Many practices are associated with regenerative agriculture — anything from no-till practices to pesticide-free farming. What’s more, the concept means different things for different crops in different regions. What is considered regenerative in one location might not qualify for the same label under other agricultural conditions.
It’s clear the food and agriculture sector needs to start defining regenerative agriculture specifically and measuring it quantitatively — it’s essential for the concept to scale. Some practitioners and regenerative ag pioneers are piloting new technologies to help with that process. These new tools — under development or in the early phases of testing — are helping put numbers to the abstract concept of regenerative agriculture and helping measure metrics such as biodiversity, carbon sequestration and other soil health considerations.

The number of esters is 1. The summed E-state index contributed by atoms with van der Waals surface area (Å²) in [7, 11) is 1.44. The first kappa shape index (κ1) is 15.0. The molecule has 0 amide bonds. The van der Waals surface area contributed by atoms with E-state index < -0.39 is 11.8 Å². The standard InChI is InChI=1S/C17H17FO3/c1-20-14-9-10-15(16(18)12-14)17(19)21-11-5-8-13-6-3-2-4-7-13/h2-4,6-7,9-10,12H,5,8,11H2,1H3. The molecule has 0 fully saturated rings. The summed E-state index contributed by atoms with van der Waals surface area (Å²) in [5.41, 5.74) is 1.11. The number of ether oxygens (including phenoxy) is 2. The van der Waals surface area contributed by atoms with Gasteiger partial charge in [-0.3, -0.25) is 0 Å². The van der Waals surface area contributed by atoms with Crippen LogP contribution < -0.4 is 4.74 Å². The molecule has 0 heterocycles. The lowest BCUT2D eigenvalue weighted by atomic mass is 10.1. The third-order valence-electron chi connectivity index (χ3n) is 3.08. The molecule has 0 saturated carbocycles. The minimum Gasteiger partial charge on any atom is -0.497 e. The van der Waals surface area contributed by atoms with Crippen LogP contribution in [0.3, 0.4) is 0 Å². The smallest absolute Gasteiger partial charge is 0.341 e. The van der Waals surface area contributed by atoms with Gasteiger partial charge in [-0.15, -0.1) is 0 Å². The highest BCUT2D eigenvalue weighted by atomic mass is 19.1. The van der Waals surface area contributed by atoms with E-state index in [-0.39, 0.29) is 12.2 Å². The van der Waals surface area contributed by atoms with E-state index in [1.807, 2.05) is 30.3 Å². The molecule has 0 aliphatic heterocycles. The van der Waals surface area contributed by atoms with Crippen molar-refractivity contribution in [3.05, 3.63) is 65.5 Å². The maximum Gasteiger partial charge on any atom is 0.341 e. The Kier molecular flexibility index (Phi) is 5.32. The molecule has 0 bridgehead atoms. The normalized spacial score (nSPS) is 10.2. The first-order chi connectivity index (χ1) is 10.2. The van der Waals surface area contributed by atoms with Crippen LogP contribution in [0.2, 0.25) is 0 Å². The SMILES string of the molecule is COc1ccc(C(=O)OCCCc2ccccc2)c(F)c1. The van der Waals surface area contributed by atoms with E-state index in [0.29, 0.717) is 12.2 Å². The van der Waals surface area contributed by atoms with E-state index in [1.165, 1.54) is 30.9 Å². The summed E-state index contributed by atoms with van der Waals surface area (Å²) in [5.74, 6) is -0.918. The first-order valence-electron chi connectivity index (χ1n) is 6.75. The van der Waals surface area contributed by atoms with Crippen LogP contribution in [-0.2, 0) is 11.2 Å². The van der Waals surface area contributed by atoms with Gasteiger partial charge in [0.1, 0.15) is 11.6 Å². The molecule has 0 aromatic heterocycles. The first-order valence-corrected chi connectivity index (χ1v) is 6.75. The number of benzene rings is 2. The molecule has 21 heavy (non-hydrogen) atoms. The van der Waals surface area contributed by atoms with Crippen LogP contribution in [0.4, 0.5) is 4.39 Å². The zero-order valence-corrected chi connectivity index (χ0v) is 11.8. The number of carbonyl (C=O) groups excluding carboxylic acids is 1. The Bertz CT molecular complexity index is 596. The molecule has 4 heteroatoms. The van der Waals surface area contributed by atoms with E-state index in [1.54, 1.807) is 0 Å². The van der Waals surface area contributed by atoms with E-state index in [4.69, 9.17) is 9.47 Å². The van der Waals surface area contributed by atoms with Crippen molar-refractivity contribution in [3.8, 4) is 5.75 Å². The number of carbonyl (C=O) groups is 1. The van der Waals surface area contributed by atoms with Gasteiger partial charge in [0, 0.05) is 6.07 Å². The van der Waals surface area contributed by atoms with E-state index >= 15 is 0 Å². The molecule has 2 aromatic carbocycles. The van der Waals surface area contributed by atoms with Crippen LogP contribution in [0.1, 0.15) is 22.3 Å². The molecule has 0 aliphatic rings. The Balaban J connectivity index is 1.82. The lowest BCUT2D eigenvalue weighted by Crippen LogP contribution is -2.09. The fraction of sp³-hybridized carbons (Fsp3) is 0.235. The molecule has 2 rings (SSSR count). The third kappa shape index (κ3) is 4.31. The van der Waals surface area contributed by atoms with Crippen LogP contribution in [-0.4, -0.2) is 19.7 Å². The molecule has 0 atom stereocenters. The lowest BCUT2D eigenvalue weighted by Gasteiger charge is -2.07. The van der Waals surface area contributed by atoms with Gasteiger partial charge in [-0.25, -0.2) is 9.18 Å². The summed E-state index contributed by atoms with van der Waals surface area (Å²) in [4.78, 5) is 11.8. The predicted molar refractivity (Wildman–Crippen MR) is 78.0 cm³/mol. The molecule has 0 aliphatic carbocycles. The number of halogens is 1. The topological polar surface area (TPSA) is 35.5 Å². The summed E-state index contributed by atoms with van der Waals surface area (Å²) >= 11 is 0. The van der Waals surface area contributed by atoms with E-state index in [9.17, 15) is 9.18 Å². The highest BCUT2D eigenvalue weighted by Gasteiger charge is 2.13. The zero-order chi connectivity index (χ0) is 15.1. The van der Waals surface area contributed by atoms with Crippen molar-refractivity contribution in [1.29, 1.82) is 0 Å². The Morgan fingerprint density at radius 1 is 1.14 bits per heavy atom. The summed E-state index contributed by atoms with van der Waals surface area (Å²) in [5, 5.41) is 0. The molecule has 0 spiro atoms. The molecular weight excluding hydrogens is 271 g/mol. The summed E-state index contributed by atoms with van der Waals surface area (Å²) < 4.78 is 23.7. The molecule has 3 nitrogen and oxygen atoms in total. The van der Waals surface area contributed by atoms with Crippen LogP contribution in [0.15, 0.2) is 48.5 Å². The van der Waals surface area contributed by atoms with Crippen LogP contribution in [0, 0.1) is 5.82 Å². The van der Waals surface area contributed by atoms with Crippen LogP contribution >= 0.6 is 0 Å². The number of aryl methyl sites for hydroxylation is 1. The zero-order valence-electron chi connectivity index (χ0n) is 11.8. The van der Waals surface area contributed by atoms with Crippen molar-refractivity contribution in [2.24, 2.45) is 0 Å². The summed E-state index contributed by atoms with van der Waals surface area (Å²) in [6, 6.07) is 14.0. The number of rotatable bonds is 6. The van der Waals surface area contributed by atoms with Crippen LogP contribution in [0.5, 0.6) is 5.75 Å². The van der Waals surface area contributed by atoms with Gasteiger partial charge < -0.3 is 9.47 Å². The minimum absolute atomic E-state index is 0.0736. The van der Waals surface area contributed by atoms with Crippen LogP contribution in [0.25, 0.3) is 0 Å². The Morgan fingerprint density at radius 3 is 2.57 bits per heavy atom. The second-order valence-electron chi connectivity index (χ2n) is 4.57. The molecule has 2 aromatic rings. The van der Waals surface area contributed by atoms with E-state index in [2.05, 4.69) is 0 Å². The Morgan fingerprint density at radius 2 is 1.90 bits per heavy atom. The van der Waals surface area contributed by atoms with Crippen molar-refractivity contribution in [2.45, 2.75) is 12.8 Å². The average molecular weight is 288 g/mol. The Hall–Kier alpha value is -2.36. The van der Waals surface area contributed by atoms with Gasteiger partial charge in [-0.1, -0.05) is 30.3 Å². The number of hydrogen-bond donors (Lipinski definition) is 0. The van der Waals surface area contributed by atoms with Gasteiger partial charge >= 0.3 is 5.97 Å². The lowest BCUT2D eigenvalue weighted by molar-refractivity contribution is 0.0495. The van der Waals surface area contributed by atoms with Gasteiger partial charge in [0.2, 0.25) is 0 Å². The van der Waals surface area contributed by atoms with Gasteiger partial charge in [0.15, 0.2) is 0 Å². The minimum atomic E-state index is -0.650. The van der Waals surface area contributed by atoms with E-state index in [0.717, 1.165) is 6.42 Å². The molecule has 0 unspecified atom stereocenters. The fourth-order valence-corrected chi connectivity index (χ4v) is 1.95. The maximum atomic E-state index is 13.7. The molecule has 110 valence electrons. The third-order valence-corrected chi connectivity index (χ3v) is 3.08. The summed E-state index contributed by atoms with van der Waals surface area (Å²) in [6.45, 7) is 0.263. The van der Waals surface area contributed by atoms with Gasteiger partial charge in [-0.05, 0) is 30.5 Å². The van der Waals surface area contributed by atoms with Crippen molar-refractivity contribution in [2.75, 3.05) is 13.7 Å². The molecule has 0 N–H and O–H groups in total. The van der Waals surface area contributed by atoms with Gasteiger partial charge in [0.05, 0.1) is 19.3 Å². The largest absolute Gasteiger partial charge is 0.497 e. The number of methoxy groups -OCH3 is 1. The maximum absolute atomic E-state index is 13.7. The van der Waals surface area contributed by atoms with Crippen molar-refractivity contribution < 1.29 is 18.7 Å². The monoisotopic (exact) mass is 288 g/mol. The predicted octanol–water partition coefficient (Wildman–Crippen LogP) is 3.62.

Following is a list of five emerging options, focused on two primary concerns, measuring biodiversity on agricultural land and gauging soil health and carbon levels.
1. Quantifying insect diversity using AI
Ecdysis is building an insect database that will use artificial intelligence to identify insect species and extrapolate the population of each species on a farm. The nonprofit, based in South Dakota, got off the ground with a crowdfunding campaign and now pays the bills with a combination of donations, foundation money and competitive and corporate grants. The 11 team members, four of which have Ph.D.s, are working with General Mills’s regenerative agriculture pilot to build up and verify its library of insects.